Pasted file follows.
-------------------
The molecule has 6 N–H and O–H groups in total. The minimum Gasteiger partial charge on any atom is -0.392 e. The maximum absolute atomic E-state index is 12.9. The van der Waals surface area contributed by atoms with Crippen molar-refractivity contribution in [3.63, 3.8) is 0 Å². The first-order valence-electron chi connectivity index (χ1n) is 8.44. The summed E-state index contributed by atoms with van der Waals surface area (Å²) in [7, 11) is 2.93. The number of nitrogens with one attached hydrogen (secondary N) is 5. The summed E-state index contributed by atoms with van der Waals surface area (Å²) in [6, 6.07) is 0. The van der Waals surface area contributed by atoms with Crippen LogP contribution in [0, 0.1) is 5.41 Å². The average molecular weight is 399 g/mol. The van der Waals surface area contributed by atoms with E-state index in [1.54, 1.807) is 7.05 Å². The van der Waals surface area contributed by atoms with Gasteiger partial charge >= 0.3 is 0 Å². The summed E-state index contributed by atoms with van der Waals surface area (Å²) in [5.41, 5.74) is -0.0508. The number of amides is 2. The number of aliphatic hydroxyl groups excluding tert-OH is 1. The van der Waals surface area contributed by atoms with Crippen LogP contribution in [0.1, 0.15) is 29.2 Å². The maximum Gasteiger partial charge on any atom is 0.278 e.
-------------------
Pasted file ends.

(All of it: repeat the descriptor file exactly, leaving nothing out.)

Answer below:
The molecule has 6 N–H and O–H groups in total. The minimum Gasteiger partial charge on any atom is -0.392 e. The maximum absolute atomic E-state index is 12.9. The van der Waals surface area contributed by atoms with Crippen molar-refractivity contribution in [3.63, 3.8) is 0 Å². The first-order valence-electron chi connectivity index (χ1n) is 8.44. The summed E-state index contributed by atoms with van der Waals surface area (Å²) in [7, 11) is 2.93. The number of nitrogens with one attached hydrogen (secondary N) is 5. The summed E-state index contributed by atoms with van der Waals surface area (Å²) in [6, 6.07) is 0. The van der Waals surface area contributed by atoms with Crippen LogP contribution in [0, 0.1) is 5.41 Å². The average molecular weight is 399 g/mol. The van der Waals surface area contributed by atoms with E-state index in [1.54, 1.807) is 7.05 Å². The van der Waals surface area contributed by atoms with Gasteiger partial charge >= 0.3 is 0 Å². The summed E-state index contributed by atoms with van der Waals surface area (Å²) in [5.41, 5.74) is -0.0508. The number of amides is 2. The number of aliphatic hydroxyl groups excluding tert-OH is 1. The van der Waals surface area contributed by atoms with Crippen LogP contribution in [0.1, 0.15) is 29.2 Å². The maximum Gasteiger partial charge on any atom is 0.278 e.